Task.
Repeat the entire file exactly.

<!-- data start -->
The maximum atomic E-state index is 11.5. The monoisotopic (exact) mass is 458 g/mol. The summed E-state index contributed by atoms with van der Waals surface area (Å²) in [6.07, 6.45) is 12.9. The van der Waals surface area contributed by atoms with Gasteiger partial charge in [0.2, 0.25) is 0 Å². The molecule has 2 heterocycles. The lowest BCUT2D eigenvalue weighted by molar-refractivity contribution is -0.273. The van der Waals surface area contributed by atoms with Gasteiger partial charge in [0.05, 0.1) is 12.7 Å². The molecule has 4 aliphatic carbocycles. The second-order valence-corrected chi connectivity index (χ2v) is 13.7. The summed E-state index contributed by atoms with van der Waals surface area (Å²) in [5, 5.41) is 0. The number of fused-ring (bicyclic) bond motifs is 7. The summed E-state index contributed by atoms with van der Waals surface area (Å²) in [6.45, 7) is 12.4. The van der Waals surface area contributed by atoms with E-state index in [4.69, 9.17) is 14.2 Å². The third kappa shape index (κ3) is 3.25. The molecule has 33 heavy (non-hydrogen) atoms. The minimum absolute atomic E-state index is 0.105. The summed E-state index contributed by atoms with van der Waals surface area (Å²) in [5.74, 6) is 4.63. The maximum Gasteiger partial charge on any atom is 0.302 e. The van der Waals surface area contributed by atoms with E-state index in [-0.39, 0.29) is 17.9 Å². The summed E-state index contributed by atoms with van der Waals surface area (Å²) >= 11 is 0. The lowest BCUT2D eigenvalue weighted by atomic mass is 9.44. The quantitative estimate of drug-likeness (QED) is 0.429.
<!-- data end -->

The maximum atomic E-state index is 11.5. The monoisotopic (exact) mass is 458 g/mol. The summed E-state index contributed by atoms with van der Waals surface area (Å²) in [6.07, 6.45) is 12.9. The van der Waals surface area contributed by atoms with Gasteiger partial charge in [0.2, 0.25) is 0 Å². The molecule has 2 heterocycles. The lowest BCUT2D eigenvalue weighted by molar-refractivity contribution is -0.273. The van der Waals surface area contributed by atoms with Gasteiger partial charge in [0.05, 0.1) is 12.7 Å². The molecule has 4 aliphatic carbocycles. The second-order valence-corrected chi connectivity index (χ2v) is 13.7. The summed E-state index contributed by atoms with van der Waals surface area (Å²) in [5, 5.41) is 0. The number of fused-ring (bicyclic) bond motifs is 7. The summed E-state index contributed by atoms with van der Waals surface area (Å²) in [6.45, 7) is 12.4. The van der Waals surface area contributed by atoms with E-state index in [4.69, 9.17) is 14.2 Å². The third kappa shape index (κ3) is 3.25. The molecule has 33 heavy (non-hydrogen) atoms. The minimum absolute atomic E-state index is 0.105. The summed E-state index contributed by atoms with van der Waals surface area (Å²) in [5.74, 6) is 4.63. The maximum Gasteiger partial charge on any atom is 0.302 e. The van der Waals surface area contributed by atoms with E-state index in [-0.39, 0.29) is 17.9 Å². The summed E-state index contributed by atoms with van der Waals surface area (Å²) >= 11 is 0. The lowest BCUT2D eigenvalue weighted by atomic mass is 9.44. The quantitative estimate of drug-likeness (QED) is 0.429.